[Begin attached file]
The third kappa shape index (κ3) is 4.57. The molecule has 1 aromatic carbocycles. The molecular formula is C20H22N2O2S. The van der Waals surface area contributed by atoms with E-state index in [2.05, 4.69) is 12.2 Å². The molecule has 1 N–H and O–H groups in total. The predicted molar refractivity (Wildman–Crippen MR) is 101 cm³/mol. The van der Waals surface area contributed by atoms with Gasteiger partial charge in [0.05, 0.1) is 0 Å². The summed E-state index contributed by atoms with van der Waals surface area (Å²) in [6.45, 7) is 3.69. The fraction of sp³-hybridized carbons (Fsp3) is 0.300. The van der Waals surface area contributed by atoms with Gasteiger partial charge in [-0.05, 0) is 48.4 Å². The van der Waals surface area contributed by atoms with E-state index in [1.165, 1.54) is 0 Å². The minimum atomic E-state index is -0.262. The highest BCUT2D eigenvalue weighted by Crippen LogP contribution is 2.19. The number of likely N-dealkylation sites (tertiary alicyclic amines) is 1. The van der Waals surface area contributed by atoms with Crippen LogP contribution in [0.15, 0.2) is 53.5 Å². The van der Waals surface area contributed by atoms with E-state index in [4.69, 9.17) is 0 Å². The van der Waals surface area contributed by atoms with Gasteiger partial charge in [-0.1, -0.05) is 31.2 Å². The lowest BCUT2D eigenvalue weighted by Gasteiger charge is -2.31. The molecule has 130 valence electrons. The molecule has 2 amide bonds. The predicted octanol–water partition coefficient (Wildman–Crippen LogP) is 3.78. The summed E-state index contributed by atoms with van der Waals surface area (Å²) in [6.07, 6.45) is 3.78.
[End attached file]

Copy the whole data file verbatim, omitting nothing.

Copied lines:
The third kappa shape index (κ3) is 4.57. The molecule has 1 aromatic carbocycles. The molecular formula is C20H22N2O2S. The van der Waals surface area contributed by atoms with E-state index in [2.05, 4.69) is 12.2 Å². The molecule has 1 N–H and O–H groups in total. The predicted molar refractivity (Wildman–Crippen MR) is 101 cm³/mol. The van der Waals surface area contributed by atoms with Gasteiger partial charge in [0.05, 0.1) is 0 Å². The summed E-state index contributed by atoms with van der Waals surface area (Å²) in [6.45, 7) is 3.69. The fraction of sp³-hybridized carbons (Fsp3) is 0.300. The van der Waals surface area contributed by atoms with Gasteiger partial charge in [-0.05, 0) is 48.4 Å². The van der Waals surface area contributed by atoms with E-state index in [1.165, 1.54) is 0 Å². The minimum atomic E-state index is -0.262. The highest BCUT2D eigenvalue weighted by Crippen LogP contribution is 2.19. The number of likely N-dealkylation sites (tertiary alicyclic amines) is 1. The van der Waals surface area contributed by atoms with Crippen LogP contribution in [0.15, 0.2) is 53.5 Å². The van der Waals surface area contributed by atoms with E-state index in [4.69, 9.17) is 0 Å². The van der Waals surface area contributed by atoms with Gasteiger partial charge in [-0.1, -0.05) is 31.2 Å². The lowest BCUT2D eigenvalue weighted by Gasteiger charge is -2.31. The molecule has 130 valence electrons. The molecule has 2 amide bonds. The predicted octanol–water partition coefficient (Wildman–Crippen LogP) is 3.78. The summed E-state index contributed by atoms with van der Waals surface area (Å²) in [6.07, 6.45) is 3.78.